ELK GROVE -- The Federal Emergency Management Agency says it will put up $2.6 million to help dozens of Sacramento County homeowners lift their homes above flood levels.
It’s hard to believe that the Point Pleasant area near Interstate 5 and Lambert Road is flood prone. However, higher levees and residential development in Elk Grove just to the north has backed water up and the area experienced flooding as recently as the winter of 2017.
That’s why Sacramento County Water Resources applied for and got the FEMA grant to raise around 30 targeted homes to 18 inches above flood levels. That could mean as much as 6 feet for some homes.
Some homeowners endured the consequences of living in low-lying areas.
"Had to stay out of their homes for quite a few months while their homes dried and then they were inspected to make sure mold didn’t start to fester in their homes," said Sacramento County Water Resources spokesman Matt Robinson.
Sacramento County has used FEMA money for other preventative measures.
Tuesday, county officials OK'd spending $1.2 million to buy out the Rio Linda Apostolic Church, which chronically floods. It will tear down the building and turn it into a wetland area.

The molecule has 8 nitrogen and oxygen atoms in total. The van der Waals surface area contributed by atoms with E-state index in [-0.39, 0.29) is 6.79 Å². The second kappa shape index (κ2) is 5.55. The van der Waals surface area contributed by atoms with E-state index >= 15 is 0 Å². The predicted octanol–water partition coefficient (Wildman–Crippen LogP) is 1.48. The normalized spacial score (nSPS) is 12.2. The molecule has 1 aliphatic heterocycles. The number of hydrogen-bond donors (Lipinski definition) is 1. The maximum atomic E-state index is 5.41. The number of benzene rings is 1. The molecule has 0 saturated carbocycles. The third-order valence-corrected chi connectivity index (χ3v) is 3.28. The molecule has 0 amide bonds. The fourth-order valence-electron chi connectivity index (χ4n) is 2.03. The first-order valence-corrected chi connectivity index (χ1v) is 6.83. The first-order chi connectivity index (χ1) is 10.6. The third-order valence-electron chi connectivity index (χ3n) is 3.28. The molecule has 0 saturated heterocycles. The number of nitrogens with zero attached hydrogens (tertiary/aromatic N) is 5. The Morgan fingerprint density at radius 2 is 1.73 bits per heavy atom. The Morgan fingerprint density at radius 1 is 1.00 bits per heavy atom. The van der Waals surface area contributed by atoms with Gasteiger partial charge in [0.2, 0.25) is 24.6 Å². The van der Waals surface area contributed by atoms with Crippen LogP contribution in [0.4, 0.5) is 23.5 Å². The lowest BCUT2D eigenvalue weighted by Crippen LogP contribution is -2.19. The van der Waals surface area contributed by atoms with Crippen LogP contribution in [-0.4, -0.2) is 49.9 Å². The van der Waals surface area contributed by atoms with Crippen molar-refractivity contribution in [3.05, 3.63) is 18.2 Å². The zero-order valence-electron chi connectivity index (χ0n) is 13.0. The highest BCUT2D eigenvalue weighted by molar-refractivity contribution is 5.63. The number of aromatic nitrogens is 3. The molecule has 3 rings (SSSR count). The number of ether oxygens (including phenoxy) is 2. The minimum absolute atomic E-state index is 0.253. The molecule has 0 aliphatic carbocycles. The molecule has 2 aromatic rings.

The county has funded lifting homes in flood areas since the 1990s. At-risk homes are located all over the county.
The catch is that FEMA wants homeowners to kick in 25% of the cost of lifting homes, which could amount to more than $25,000.
"What the county wants to do is to raise our homes in this area and I don’t think that’s right," said Walt Poppe.
Poppe is a lifelong resident of the Point Pleasant area. He says local governments have allowed development and levee districts to funnel water into their area, creating a flood risk where there was none a hundred years ago.
"To raise houses is just a quick fix for them. It’s an easy out for them," he told FOX40.
Several other homeowners said they are reluctant to spend that kind of money, even if they had it.
Those who built raised houses following current flood guidelines say stairs, especially for the disabled and elderly, are a problem.
Poppe said the money applies only to living spaces.
"It won’t raise the outbuildings or the garage," Poppe said. "They’ll raise the house and I’ve got animals and equipment and all that stuff. It doesn’t help any of that."
Still, there were others who were at least inquiring about the program, especially after the last flood event.
"It's up to the individual homeowners. The county has been working with homeowners in this area for years trying to get them on board with this," Robinson said.
The initial request to FEMA was for $4 million to elevate 49 homes in the county. County officials say two other grants are being requested so that over 60 residents may be able to raise their homes.
How many homeowners will take up the offer remains to be seen.